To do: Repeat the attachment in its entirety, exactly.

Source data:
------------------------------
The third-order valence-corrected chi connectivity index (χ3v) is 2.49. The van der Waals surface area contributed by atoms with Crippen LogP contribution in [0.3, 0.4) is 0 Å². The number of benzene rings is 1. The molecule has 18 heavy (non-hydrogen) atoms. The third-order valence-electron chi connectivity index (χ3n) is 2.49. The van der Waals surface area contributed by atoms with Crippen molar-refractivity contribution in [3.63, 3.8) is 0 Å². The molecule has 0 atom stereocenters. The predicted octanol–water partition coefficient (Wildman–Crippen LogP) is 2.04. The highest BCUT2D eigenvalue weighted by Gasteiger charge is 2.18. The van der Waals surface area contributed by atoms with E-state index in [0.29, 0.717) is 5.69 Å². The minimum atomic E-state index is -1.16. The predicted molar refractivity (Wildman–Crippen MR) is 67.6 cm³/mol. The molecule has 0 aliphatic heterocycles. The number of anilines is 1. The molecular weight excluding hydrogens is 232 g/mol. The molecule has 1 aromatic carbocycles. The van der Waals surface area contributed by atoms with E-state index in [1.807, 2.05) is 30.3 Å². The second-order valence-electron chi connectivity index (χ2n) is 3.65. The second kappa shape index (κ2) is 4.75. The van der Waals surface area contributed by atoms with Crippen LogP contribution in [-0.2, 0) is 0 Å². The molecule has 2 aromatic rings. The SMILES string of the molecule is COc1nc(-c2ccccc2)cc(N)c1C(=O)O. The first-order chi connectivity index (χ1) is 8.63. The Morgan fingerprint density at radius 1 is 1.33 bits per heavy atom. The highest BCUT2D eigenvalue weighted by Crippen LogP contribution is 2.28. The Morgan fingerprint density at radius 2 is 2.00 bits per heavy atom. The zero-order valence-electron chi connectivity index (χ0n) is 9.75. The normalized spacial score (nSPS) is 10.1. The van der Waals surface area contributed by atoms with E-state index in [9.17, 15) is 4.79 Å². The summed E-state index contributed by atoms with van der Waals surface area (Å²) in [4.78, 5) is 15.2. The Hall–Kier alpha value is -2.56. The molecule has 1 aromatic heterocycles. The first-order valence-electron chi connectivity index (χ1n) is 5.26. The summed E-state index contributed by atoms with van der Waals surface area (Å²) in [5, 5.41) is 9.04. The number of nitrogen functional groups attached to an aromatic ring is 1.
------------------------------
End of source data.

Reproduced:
The third-order valence-corrected chi connectivity index (χ3v) is 2.49. The van der Waals surface area contributed by atoms with Crippen LogP contribution in [0.3, 0.4) is 0 Å². The number of benzene rings is 1. The molecule has 18 heavy (non-hydrogen) atoms. The third-order valence-electron chi connectivity index (χ3n) is 2.49. The van der Waals surface area contributed by atoms with Crippen molar-refractivity contribution in [3.63, 3.8) is 0 Å². The molecule has 0 atom stereocenters. The predicted octanol–water partition coefficient (Wildman–Crippen LogP) is 2.04. The highest BCUT2D eigenvalue weighted by Gasteiger charge is 2.18. The van der Waals surface area contributed by atoms with E-state index in [0.29, 0.717) is 5.69 Å². The minimum atomic E-state index is -1.16. The predicted molar refractivity (Wildman–Crippen MR) is 67.6 cm³/mol. The molecule has 0 aliphatic heterocycles. The number of anilines is 1. The molecular weight excluding hydrogens is 232 g/mol. The molecule has 1 aromatic carbocycles. The van der Waals surface area contributed by atoms with E-state index in [1.807, 2.05) is 30.3 Å². The second-order valence-electron chi connectivity index (χ2n) is 3.65. The second kappa shape index (κ2) is 4.75. The van der Waals surface area contributed by atoms with Crippen LogP contribution in [-0.2, 0) is 0 Å². The molecule has 2 aromatic rings. The SMILES string of the molecule is COc1nc(-c2ccccc2)cc(N)c1C(=O)O. The first-order chi connectivity index (χ1) is 8.63. The Morgan fingerprint density at radius 1 is 1.33 bits per heavy atom. The highest BCUT2D eigenvalue weighted by Crippen LogP contribution is 2.28. The Morgan fingerprint density at radius 2 is 2.00 bits per heavy atom. The zero-order valence-electron chi connectivity index (χ0n) is 9.75. The normalized spacial score (nSPS) is 10.1. The van der Waals surface area contributed by atoms with E-state index in [9.17, 15) is 4.79 Å². The summed E-state index contributed by atoms with van der Waals surface area (Å²) in [4.78, 5) is 15.2. The Hall–Kier alpha value is -2.56. The molecule has 1 aromatic heterocycles. The first-order valence-electron chi connectivity index (χ1n) is 5.26. The summed E-state index contributed by atoms with van der Waals surface area (Å²) in [5, 5.41) is 9.04. The number of nitrogen functional groups attached to an aromatic ring is 1.